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Sudan: PASTOR'S TRIAL VERDICT - accused receive harsh jail sentences
30 January 2017
In a shock decision, a judge in Khartoum has found Petr Jasek, Abdulmonem Abdumawla and Hassan Kodi guilty in their long-running trial. Czech aid worker, Petr Jašek, 52, was sentenced to 23-and-a-half years after being found guilty of various charges, including spying. He was also fined 100,000 Sudanese pounds (around £12,300) for undertaking NGO work without a permit.
The other two men - a Sudanese church leader, Hassan Taour, and a Darfuri graduate, Abdulmonem Abdumawla - were each sentenced to 12 years, their major 'crime' being 'aiding and abetting' Jašek in his alleged spying. Their sentences include one year for 'spreading rumours that undermine the authority of the state' - even though the legal maximum penalty for this is six months in prison.
Lawyers for the three men plan to lodge appeals within 15 days.
This is a heavy blow to all those involved. Sources told Open Doors the verdict was pronounced in the presence of a great number of Christians attending the proceedings who received the verdict with great shock and sadness. Hassan's mother was so shocked, she fainted and needed to be 'escorted from the room.
Please continue to pray for the men, their families and the many shocked and alarmed Christians in Sudan.
alleged donations to rebel groups
Sudan Church of Christ leader Hassan Taour, Darfuri graduate Abdulmonem Abdumawla and Czech aid worker Petr Jašek were first detained in December 2015, alongside another Church of Christ pastor, Kuwa Shamal, who was released earlier this month.
The case against the men centred around Jašek's support for a Sudanese student injured during a protest in 2013. Jašek gave $5,000 (£3,995) to the student, Ali Omer. Jašek said the money was for Omer's medical costs, but the prosecution alleged that it was a donation to rebel groups in the southern regions of South Kordofan, Blue Nile and Darfur. Both Taour and fellow pastor Kuwa Shamal, who was released earlier this month, are from South Kordofan, while Abdumawla is from Darfur.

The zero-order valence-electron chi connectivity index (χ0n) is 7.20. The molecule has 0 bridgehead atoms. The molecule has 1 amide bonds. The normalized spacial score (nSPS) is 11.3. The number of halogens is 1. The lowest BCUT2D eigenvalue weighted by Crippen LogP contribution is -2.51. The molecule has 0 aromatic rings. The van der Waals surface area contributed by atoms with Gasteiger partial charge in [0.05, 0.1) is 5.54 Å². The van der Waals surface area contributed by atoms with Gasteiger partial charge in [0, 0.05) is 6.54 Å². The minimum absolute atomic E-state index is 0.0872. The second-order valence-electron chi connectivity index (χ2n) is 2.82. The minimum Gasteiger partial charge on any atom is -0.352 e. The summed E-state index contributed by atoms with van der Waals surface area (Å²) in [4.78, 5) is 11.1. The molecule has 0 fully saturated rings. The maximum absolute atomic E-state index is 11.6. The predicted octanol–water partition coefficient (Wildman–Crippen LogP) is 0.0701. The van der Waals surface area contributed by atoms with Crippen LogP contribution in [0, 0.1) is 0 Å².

In October, the European Parliament adopted an Urgency Resolution, calling for the 'immediate and unconditional' release of the four men on trial 'on charges of highlighting alleged Christian suffering in war-ravaged areas of Sudan'.
Sudan is ranked fifth on Open Doors' 2017 World Watch List of the 50 countries in which it is most difficult to live as a Christian.
The country has a history of unjust arrest and imprisonment of Christians. One of the most notorious cases was the arrest of Mariam Ibrahim, a Sudanese Christian, who was initially sentenced to death for apostasy and flogging for 'adultery'. After international outcry she was released in was released in June 2014.
Authorities have also followed a programme of confiscating church property and demolishing buildings. Indeed, in a separate case last week, a Sudanese court ordered authorities to issue official letters to four churches whose places of worship they intended to demolish. Lawyers were dismayed to learn that the official decision not only involved the buildings of the 4 churches they represented, but the gathering places of 21 others.
Source: World Watch Monitor
- For the Lord's comfort to the men and their families
- For wisdom for the lawyers and that justice will prevail
- For grace for the church in Sudan whose evident and obvious suffering is denied by the government.
More News from Sudan:
- Authorities continue campaign of church demolitions
- Ex-prisoner, Hassan Kodi, praises God for release
- Hassan and Abdulmonem released from prison!
- Church elder stabbed to death
- Churches to be demolished; Intelligence service criticised
Find out more about persecution in Sudan.